Around the world, cholera is on the march. In Yemen, which is mired in a civil war, the devastating waterborne illness has sickened more than a million people since October 2016 and continues to spread. Outbreaks are ravaging Zambia, Tanzania, Zimbabwe, and several other African countries. Haiti is still suffering from an epidemic that began in 2010. And last month, after torrential rains flooded parts of Kinshasa, the capital of the Democratic Republic of the Congo (DRC), cases spiked there. "For reasons we do not understand, cholera seems to go through cycles of severe seasons," says David Sack, an infectious disease expert at Johns Hopkins University's Bloomberg School of Public Health in Baltimore, Maryland.
But a countermeasure is gaining momentum as well. A vaccine against Vibrio cholerae, the causative bacterium, has been around for 20 years, but questions have long swirled about its usefulness in outbreaks, and it has been in short supply. That is changing. The global cholera vaccine stockpile, established by the World Health Organization (WHO) and partners in 2013, has attracted additional manufacturers, and now an easier to use formulation should help health workers respond to outbreaks. Many think this may be the year in which the stockpile starts to reduce cholera's overall toll. "We are reaching an extremely important point where the scale of the campaigns may be sufficiently large to show impact in controlling the disease," says Francisco Luquero, an epidemiologist with Doctors without Borders in Geneva, Switzerland.
In 2013, only about 200,000 doses from the 2-million-dose stockpile were shipped. But as the vaccine has become an option, demand has soared and manufacturers have increased their output. Last year, more than 12 million doses were shipped—and many more were requested by affected countries.
About 2.4 million doses will soon be sent to the DRC, where the current outbreak is the worst in 20 years. That's enough to vaccinate 1.2 million of the country's most at-risk people, and, experts hope, enough to curb the outbreak there. "Kinshasa is definitely my No. 1 concern right now," says Dominique Legros, a cholera expert at WHO in Geneva.
The campaign in Kinshasa will use the new vaccine formulation called Euvichol-Plus, which started shipping early this year. The vaccine is delivered in small plastic tubes rather than glass vials, making it easier to distribute. "It's 25% cheaper, 30% less volume, and 50% less weight," says Seth Berkley, head of Gavi, the Vaccine Alliance in Geneva, which is funding the stockpile. "I think that it is a game changer," Luquero says. "It is clearly making vaccination even more feasible in the conditions where we work." In another improvement over current vaccines, which are most effective in adults, new vaccines in the works may also protect children under 5.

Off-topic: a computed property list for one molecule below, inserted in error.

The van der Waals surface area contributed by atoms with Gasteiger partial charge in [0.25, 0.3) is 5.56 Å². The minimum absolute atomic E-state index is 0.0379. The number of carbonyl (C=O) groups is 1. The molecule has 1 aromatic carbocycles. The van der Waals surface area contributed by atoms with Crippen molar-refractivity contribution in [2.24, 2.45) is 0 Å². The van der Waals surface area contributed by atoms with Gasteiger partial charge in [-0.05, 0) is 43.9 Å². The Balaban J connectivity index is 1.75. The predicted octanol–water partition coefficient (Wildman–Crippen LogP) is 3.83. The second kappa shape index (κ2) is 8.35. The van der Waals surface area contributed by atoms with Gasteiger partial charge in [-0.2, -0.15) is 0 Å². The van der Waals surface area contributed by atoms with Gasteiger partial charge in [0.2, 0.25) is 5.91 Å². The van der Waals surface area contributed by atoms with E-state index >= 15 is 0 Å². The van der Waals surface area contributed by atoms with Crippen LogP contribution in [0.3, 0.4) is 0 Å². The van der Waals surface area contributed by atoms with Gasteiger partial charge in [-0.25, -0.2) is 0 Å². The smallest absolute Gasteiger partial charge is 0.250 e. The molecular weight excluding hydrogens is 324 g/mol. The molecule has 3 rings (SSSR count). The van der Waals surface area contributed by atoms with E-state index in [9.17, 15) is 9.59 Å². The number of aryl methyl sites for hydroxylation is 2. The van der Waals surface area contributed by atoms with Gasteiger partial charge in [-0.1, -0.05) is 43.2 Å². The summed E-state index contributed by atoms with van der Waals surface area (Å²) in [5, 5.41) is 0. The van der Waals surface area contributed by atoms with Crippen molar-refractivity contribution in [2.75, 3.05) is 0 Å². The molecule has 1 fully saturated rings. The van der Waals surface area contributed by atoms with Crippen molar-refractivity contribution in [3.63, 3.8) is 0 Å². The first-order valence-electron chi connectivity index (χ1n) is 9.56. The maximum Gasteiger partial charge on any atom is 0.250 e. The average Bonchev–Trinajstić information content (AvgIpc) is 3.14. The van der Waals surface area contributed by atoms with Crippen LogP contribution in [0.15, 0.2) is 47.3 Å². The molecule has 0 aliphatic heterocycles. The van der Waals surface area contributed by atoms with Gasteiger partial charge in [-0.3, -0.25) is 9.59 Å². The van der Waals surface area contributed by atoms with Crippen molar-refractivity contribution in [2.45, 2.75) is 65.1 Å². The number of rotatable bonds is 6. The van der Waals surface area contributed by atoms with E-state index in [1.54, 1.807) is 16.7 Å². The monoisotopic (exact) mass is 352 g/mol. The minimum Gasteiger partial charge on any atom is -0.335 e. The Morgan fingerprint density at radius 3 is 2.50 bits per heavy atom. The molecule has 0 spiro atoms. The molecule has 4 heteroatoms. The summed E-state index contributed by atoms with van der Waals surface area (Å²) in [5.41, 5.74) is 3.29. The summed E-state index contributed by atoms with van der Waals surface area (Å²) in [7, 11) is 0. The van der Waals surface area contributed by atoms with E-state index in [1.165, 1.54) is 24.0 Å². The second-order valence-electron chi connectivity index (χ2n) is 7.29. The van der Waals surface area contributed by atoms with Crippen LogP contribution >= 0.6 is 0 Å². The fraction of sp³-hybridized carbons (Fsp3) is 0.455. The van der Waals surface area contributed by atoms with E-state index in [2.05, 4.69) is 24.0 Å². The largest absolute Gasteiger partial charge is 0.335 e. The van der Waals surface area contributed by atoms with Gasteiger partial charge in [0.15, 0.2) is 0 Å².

Mass vaccinations were long seen as too slow to stop fast-moving cholera outbreaks, and many worried they could distract aid workers from treating patients and providing clean drinking water. Studies in Haiti, Guinea, and other countries are confirming that large campaigns are feasible, safe, and effective in outbreaks, while other evidence suggests available doses can be stretched when supplies run short. Recent studies in Bangladesh and Sudan suggest that a single dose confers almost the same protection in the short term as the customary two doses. A report this week in The New England Journal of Medicine on a 2016 vaccination campaign in Zambia bolsters that case. The researchers compared 66 people who had cholera with 330 healthy controls and calculated that a single dose offered about 89% protection. "What you gain from the second dose in terms of protection may be marginal," says Luquero, one of the study authors. WHO's Strategic Advisory Group of Experts on Immunization has green-lighted the use of a single dose in emergency settings.
A bigger change may be coming. To date, cholera vaccine, like the other two vaccines in the stockpile for yellow fever and meningitis A, has been used mostly reactively, to stop an outbreak once it begins. But Gavi funding for the stockpile for 2014 to 2018 also included money for some preventive campaigns with the aim of "strengthening the evidence base for periodic, preemptive campaigns." In November, Gavi's board is set to decide whether the alliance will start funding the routine use of cholera vaccines in places where the disease is endemic, such as Bangladesh. That could massively increase the demand for vaccine, creating a further incentive for manufacturers.
Routine vaccination could have global benefits as well. An analysis of hundreds of cholera genomes last year showed that outbreaks in Africa and Latin America originate again and again from introductions of Asian strains. Vaccinating against cholera in Asia could help keep the disease from spreading to other continents, Sack says. "In the long run, we want to prevent outbreaks, not just reduce the severity of outbreaks after they have started."
No one thinks improved vaccines or a bigger stockpile will be a panacea. In conflict-torn places such as Yemen, vaccines don't help if vaccinators cannot reach those who need them. And more important, cholera could be vanquished worldwide if everyone had access to safe drinking water. The United Nations estimates that 2 billion people do not.